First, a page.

Ergonomic posture: The Proper Posture

Examining how healthy a particular posture (or activity) is for the human body can be determined by examining the forces that are exerted on the body during the posture, and then determining if these forces place excessive physical stress on the structures involved; excessive stress can, in time, cause injury. The term “posture” literally means “position,”
so assessing healthy posture literally involves assessing the health of a position of the body.

Any particular posture places forces on many different structures of the body, so a posture might be healthy for one structure and unhealthy for another. A very common posture that many people assume for many hours each day is the posture of reading and writing/typing. Whereas many years ago, these activities were conducted with either a pen and paper or typewriter for writing, and printed paper (e.g., book, magazine) for reading; nowadays writing and reading is more often carried out with some type of digital device (e.g., desktop/laptop computer, tablet, e-reader, cell phone). The question might be: What is the healthiest mode of writing and reading amongst the usual choices?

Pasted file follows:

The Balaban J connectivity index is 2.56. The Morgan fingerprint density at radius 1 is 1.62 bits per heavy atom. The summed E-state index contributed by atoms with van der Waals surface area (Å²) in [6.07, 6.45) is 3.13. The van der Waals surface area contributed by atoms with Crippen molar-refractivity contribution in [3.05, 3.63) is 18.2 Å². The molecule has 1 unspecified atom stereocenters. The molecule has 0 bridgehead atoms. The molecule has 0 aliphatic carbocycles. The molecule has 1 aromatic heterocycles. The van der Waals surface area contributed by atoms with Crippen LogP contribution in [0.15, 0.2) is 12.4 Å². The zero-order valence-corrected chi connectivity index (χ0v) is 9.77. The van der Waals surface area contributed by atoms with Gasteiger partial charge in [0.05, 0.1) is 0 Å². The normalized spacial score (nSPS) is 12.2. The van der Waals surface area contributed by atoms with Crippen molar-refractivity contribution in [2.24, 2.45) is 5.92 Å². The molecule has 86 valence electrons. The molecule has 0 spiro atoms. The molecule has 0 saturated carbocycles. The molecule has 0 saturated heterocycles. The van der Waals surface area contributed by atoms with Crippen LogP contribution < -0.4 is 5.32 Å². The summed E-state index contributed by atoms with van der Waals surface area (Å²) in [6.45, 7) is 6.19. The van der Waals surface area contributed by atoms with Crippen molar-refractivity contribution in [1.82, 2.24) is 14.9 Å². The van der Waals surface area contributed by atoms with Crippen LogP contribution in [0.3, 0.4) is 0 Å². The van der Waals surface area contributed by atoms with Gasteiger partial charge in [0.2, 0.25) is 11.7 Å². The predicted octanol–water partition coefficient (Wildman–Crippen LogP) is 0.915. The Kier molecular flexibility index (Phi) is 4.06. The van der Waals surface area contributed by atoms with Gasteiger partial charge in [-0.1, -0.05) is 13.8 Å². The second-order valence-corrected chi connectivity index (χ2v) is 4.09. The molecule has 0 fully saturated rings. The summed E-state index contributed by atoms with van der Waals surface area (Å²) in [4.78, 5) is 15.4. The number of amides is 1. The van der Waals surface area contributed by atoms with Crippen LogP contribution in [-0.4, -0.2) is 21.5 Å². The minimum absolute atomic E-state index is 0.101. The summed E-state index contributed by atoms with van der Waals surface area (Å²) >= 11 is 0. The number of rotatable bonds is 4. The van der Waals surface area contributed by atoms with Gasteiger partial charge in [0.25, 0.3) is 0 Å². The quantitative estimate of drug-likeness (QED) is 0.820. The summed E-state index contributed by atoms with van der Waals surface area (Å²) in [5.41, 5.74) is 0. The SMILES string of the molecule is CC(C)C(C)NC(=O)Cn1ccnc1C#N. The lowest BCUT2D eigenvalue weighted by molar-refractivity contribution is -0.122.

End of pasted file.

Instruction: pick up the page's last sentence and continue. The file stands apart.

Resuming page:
The desktop computer is often blamed for bad posture, but I believe that amongst the available choices, old and new, it actually might offer the best potential postural choice with regard to cervicocranial posture.

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